How does the 'swap' drive actually work????
location: ubuntuforums.com - date: May 5, 2008
I was wondering about the Linux swap partition drive.
So, it uses hard drive space as memory. Does this mean that if I had a 100GB hard drive and used 90GB for swap, that this computer will run decently fast???
How does Swap Space work?
location: linuxquestions.com - date: June 21, 2003
What's the purpose of it? What does it do?
Linux in the workplace... how does it work?
location: ubuntuforums.com - date: June 25, 2013
I have some basic linux knowledge but I'd like to know how linux is implemented in a multi-user networked environment like a workplace. For example...
Say you have 50 linux workstations, 60 users, 3 Servers (file, cups, dns, dhcp, mail, whatever). Microsoft uses Active Directory to authenticate users, group policy etc. What does linux use? How do users going from pc to pc log into the system? Do all users have a user account on the server and they do a remote login to the server? Are all users home directorys on the server?
Also how is linux most used in a business? For example, if all the clients run Windows (which surely is more often the case), is linux mainly used as a web server? Or is Windows Server sometimes replaced soley by linux? I guess I would like to know some typical arrangements of how linux is used in the corporate world. Who uses it? How do they use it? etc.
Thanks in advance.
How does Wine work and how do I MAKE it work?
location: linuxquestions.com - date: March 5, 2004
Hello, I'm an extremely new Linux user. (I just started using for the first time yesterday)
I'm running SuSE 9.0 Professional, and all seems well so far...except for the tremendously frustrating and confusing installation (I'm SOOO glad that part's over!).
Anyway, I've been using MS Windows ME for a long time, and I've come to rely on a few programs that I know their aren't any Linux equivelents to. In particular, Game Maker 5.2.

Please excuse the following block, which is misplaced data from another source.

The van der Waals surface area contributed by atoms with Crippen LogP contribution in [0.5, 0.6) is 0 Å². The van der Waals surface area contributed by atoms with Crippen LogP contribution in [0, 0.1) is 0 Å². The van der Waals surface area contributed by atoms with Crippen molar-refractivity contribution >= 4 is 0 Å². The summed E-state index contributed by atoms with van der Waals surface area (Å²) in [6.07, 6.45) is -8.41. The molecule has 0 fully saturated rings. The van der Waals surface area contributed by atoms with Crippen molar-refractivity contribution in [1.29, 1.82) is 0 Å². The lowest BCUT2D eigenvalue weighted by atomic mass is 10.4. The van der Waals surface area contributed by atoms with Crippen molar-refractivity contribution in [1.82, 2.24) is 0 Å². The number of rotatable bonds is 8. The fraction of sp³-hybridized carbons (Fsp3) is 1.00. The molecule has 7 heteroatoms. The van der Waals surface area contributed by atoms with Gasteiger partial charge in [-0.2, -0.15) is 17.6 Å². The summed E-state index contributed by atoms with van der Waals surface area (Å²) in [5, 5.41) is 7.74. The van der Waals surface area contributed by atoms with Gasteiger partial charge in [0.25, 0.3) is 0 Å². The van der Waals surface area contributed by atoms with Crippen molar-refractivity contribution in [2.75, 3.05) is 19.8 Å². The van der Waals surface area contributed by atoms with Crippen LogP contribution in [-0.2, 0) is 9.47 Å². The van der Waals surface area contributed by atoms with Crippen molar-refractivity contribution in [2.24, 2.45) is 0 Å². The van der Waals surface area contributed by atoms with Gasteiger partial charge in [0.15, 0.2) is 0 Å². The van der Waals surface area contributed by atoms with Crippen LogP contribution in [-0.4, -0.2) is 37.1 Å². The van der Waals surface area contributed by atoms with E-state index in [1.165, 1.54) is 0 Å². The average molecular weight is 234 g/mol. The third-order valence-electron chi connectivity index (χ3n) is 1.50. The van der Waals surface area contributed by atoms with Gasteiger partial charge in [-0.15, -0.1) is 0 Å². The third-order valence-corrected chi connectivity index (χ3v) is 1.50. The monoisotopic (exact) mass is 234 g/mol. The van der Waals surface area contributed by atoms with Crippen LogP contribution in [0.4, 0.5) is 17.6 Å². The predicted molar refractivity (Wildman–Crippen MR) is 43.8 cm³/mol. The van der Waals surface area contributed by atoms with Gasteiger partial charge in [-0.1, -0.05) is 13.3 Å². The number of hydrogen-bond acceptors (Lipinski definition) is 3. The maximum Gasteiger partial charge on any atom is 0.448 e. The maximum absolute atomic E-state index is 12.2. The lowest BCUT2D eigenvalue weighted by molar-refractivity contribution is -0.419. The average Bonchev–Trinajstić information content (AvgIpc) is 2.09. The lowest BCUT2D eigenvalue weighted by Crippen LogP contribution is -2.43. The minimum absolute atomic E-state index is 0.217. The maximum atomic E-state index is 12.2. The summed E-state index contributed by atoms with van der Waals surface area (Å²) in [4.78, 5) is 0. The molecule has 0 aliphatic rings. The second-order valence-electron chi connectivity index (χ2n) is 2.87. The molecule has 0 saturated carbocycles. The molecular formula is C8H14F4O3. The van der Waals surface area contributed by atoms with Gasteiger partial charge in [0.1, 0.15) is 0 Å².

I hear there is this thing called "Wine" that's supposed to emulate Win/DOS programs on Linux, but I don't where it is, how to install, or how to configure it.
I was hoping that somebody here could help guide me through it...please.
How does ps aux command works on Background of linux
location: linuxquestions.com - date: March 21, 2012
Can anyone help me how does ps aux command works on linux on background .i know it used to identify the running process. I Searched of google i does int got the correct ideas Background Process of how it works..
how does wine works in linux?
location: ubuntuforums.com - date: June 16, 2008
Hi every 1, i just installed ubuntu in ma system and i heard of wine which will run windows programs in linux. Could some one tell me how this works and the commands used for executing this
How does WINE work in FEDORA?
location: linuxquestions.com - date: November 13, 2009
Actualy i am using wine in my fedora11.It is providing me the win32 shell in linux platform including all the registry parameter also(can be edited by regedit).So my question is how does it work inside the linux kernel...???
thankz in advance
How does Linux store thumbnails ?
location: linux.com - date: February 6, 2010
I recently noticed that KDE creates a .diretory file to probably store info about thumbnails and other stuff and Gnome does store thumbnails in a centralised directory.
Can anyone elaborate this difference in more detail and compare the benefits and drawbacks of each approach?
[SOLVED] How does heartbeat work?
location: linuxquestions.com - date: March 16, 2010
I am trying to figure out ho to setup EC2 clustering. I am seeing heartbeat as an option. However I need something that will monitor the state of a daemon, and not if a daemon is running.
For example, say I want httpd to be high availability. Does heartbeat monitor if httpd is not in a hung state, or does it simply do a ps -e |grep httpd? So my question is, how does heartbeat work?
Any information would be greatly appriciated. Thanks
How does Linux desktop external media mount works?
location: linuxquestions.com - date: August 15, 2011
I notice that in newer distros, external media (USB sticks, external disks, CDROMs) are mounted automatically. How does this work, exactly? I tried to hunt it down to no avail. The reason is this: I recently installed Debian 6 on my laptop, which is fine. But one annoying thing is that the first usb media inserted to the computer will always mount as /media/usb0 , no longer /media/<disklabel> .
Now you may argue that disk label can contain spaces and thus is bad for scripts, but at least it can be consistent. I want to know the following: which program or configuration files determines the mount point name and mount option?
Here's the result of my hunt-down so far (for new enough linux distros):
* udisks (the replacement of HAL) is responsible for dispatching device plug/unplug event so that it is mounted properly. Apparently this is done via d-bus.
* gvfs (under GNOME desktop) seems to be responsible for mounting or dismounting the disk.
But that's the farthest
Page: 1 2 3 4 5 6 7 8 9 10